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Procedures and Processes of the Houses

Procedures and Processes of the Houses

Bells - Electronic bells sound throughout the Parliament to indicate that the day's proceedings are about to commence or resume; that a division (vote) has been called; or that more Members are required to form a quorum. The Council and Assembly Bells have a different sound and the period of ringing varies, eg usually 4 minutes in the case of a call to a division.

Divisions and Voting -
Most votes in either House are taken "on the voices". Members say "aye" or "no" and the Presiding Officer says which side is in the majority. If a Member disagrees with the Presiding Officer's determination, a division may be called for. Bells are rung, at the end of which the doors to the House are locked and Members present divide, those in favour moving to the side of the Chamber to the right of the Presiding Officer's chair, and those opposing to the left. The Presiding Officer appoints tellers to count on each side and the results are collated by the Clerks and announced by the Presiding Officer. The way Members vote in a division is also recorded in Hansard. This is why Members sometimes call for a division, so that on a controversial issue the way individual Members voted is actually on record.

The Presiding Officer normally does not vote unless there is the same number of votes for both sides, in which case they have a casting vote.

Pairs -
When Members have approved business that they know will keep them away from the Chamber, the major parties arrange pairs whereby if a Member from one party is absent, then one Member from the other party will also be absent for a division. This is to avoid votes which do not reflect the true state of the parties in the House. However, if a Member is simply late or absent for an unapproved reason, the party simply loses their vote in that division. Missing a vote is not taken kindly by party leaders.

Tabling of Reports and Papers -
Tabling papers is an important method of making information available to the House and the public. Generally, once a paper is tabled in the House it becomes a public document and when ordered to be printed, attracts parliamentary privilege and becomes part of the permanent Parliamentary record. Some papers, for various legal, security or other reasons, may be restricted to Members only.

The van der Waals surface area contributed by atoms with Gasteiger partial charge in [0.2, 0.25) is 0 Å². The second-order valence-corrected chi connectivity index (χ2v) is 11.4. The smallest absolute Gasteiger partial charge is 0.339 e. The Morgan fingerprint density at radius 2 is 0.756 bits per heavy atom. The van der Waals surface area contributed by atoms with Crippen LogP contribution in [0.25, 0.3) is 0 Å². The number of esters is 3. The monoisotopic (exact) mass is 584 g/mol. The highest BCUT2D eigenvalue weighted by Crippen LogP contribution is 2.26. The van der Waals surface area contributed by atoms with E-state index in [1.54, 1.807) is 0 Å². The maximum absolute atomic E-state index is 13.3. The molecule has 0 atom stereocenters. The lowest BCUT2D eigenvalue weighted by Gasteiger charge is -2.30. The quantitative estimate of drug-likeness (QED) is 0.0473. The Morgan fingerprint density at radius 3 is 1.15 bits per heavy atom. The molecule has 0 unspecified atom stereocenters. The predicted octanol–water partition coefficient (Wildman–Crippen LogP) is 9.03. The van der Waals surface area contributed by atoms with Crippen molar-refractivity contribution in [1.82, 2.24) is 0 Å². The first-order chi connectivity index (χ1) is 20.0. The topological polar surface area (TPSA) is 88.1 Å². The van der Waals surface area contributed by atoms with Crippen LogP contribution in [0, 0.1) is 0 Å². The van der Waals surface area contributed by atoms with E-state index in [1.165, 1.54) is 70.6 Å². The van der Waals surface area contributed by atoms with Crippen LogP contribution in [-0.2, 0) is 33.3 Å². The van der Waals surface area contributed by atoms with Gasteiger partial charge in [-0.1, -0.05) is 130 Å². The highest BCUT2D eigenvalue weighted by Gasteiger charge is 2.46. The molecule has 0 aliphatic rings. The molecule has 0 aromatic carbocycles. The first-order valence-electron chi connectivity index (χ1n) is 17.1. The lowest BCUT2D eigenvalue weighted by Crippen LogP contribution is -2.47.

Parliamentary Privilege -
The Houses of Parliament and the members within them have certain rights which the rest of the community does not always have. These privileges include freedom of speech; control over legislation, discussion and procedures Parliament adopts; and the right to exclude the jurisdiction of the courts.

For example, a statement may be made under privilege in Parliament by a Member which, if it was made outside the Parliament, could become subject to a defamation action in court. This right to free speech is essential to allowing free and full debate of the matters before Parliament - for example, if discussion about a bill to change an existing law was restricted by that law, then it would not be possible to properly and openly discuss the implications of the proposed new law.

This does not mean that Members can say whatever they like while in Parliament. Debate is subject to many rules and restraints developed by the Houses themselves over the years and which are enforced by the Presiding Officers. A breach of privilege by a Member can be regarded as contempt of Parliament. The Legislative Council also has a Parliamentary Privileges and Ethics Committee before which such breaches may be put.

The privileges allowed to the NSW Parliament are only those which common law has established for any similar legislative body.